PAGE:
NASA’s Return to the Moon With Artemis, 50 Years After Apollo
Saturday, July 20, was the 50th anniversary of the Apollo 11 lunar landing. The anniversary brought renewed interest in NASA’s new Artemis program to once again take astronauts back to the lunar surface.
NASA’s new Artemis space program is designed so that astronauts can establish an ongoing presence on the moon. NASA gave itself a deadline to once again land humans on the moon by 2024. NASA intends that at least one of those astronauts who land on the moon will be a woman.
What is Artemis?
The Artemis program is much more extensive than Apollo was. It includes a station or lunar outpost that will orbit the moon (called the Lunar Orbital Platform-Gateway). From there, astronauts would make quick trips to the lunar surface.
Every lunar program needs a gigantic rocket, and NASA is answering the mail by developing the Space Launch System (SLS) capable of carrying four astronauts and the deep space capsule known as Orion that would dock with the orbiting station. Crews would stay in space up to 90 days. By 2028, NASA hopes to have a sustainable human presence on the moon.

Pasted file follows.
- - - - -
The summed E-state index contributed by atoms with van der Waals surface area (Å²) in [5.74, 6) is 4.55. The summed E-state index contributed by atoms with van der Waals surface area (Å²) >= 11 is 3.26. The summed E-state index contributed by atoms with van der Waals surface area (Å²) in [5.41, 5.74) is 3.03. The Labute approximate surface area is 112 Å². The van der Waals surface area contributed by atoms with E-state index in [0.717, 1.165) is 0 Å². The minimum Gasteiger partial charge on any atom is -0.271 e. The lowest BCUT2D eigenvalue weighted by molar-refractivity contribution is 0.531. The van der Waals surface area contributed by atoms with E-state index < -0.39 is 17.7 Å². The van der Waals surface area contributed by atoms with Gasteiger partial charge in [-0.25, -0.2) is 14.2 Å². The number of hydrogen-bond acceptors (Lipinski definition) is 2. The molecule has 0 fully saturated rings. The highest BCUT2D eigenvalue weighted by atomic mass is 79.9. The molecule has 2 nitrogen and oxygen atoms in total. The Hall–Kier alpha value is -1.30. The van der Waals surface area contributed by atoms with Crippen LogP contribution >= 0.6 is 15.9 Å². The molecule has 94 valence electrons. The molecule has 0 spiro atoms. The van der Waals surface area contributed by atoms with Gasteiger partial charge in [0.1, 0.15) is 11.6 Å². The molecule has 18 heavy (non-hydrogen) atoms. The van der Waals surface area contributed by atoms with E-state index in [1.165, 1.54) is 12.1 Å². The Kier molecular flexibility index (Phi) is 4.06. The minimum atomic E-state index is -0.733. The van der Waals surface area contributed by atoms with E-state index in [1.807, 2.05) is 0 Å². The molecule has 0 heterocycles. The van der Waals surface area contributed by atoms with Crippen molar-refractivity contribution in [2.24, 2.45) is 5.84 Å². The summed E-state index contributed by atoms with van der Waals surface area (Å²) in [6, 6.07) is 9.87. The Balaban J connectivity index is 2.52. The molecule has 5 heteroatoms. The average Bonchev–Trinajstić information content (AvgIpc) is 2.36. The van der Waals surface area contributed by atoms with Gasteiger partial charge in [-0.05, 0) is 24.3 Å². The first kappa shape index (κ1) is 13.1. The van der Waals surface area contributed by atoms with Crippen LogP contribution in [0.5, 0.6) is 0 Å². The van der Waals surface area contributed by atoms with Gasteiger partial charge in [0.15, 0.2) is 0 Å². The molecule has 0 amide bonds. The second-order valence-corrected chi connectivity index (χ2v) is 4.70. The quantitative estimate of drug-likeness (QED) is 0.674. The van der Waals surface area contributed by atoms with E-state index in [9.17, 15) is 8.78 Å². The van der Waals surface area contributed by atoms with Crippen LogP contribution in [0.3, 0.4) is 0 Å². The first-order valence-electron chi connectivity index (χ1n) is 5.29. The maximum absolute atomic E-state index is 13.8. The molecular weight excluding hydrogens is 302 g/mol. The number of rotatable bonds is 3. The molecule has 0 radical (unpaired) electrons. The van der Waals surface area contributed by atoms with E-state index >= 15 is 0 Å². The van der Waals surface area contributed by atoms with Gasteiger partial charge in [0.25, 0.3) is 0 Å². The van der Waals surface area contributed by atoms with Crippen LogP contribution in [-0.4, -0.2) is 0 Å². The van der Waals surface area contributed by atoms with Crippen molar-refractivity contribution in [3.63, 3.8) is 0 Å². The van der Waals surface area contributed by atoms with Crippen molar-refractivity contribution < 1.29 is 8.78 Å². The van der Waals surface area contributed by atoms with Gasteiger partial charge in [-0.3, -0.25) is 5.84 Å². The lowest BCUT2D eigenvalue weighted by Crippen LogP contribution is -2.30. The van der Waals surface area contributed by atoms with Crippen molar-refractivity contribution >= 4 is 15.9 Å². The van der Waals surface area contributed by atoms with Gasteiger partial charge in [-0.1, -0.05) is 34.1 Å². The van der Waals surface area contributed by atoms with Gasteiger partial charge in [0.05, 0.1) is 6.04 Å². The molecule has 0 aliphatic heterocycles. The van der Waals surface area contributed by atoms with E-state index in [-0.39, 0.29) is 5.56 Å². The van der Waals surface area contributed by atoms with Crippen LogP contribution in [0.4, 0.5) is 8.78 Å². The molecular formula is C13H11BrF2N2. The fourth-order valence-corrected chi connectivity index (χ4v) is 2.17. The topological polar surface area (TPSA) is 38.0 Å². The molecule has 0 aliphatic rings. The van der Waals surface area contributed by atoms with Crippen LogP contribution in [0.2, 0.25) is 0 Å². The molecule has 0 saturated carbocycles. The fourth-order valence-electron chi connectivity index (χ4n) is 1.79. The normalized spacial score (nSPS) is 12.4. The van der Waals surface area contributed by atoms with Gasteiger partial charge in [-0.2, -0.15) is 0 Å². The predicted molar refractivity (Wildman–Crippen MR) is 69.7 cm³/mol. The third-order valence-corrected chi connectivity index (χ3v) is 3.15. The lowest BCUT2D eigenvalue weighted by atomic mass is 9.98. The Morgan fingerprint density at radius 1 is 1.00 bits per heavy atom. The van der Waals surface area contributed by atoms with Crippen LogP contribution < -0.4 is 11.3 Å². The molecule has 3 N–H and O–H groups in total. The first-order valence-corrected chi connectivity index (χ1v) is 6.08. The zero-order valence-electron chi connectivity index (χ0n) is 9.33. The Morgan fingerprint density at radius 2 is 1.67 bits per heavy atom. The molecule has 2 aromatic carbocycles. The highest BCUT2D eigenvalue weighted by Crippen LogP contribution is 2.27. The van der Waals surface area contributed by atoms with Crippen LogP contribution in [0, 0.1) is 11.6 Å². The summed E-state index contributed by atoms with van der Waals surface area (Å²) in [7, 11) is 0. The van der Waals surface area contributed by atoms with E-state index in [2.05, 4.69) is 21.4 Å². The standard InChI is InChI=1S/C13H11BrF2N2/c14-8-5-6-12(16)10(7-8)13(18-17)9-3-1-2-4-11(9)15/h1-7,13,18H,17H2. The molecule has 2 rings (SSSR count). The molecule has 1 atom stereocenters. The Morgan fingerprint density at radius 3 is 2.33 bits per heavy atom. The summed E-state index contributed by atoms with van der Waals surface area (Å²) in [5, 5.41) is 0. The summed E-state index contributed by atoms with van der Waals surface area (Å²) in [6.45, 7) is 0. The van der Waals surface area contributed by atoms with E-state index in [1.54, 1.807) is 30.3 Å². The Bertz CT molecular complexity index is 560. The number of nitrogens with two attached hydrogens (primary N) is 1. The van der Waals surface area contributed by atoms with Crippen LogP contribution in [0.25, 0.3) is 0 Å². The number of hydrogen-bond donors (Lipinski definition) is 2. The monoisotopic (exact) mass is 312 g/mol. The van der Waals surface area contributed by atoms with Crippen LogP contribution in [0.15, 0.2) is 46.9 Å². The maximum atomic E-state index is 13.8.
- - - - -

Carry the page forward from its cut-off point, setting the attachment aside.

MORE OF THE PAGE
While Apollo was a purely government-run program, private companies would play a role in Artemis. In fact, NASA has already awarded nearly $50 million to 11 companies, including Jeff Bezos’ Blue Origin and Elon Musk’s SpaceX. Both companies are developing landers to take astronauts to the lunar surface. The remaining nine companies are developing unmanned robotic spacecraft to collect data and lunar research like mining of water to make rocket fuel.
In total, NASA just awarded over $100 million to small businesses to develop new innovations in human exploration and operations, space technology, science and aeronautics.
What is Artemis’ cost?
NASA has the first three Artemis missions planned: Artemis 1 as a manned lunar test flight, Artemis 2 will send a human crew to the station and Artemis 3 will send a human crew to the lunar surface.
Although the 2024 due date is only five short years away, NASA’s plans remain up in the air, and when plans are not final, costs are not final. Apollo’s final price tag was around $25 billion, which is nearly $140 billion in today’s dollars. This amounts to a breakdown of around $23 billion for each Apollo landing. President Trump has already allocated $21 billion and recently asked Congress for nearly $2 billion more.
NASA’s Artemis program is named for the Greek goddess of the moon. She is also Apollo’s twin sister.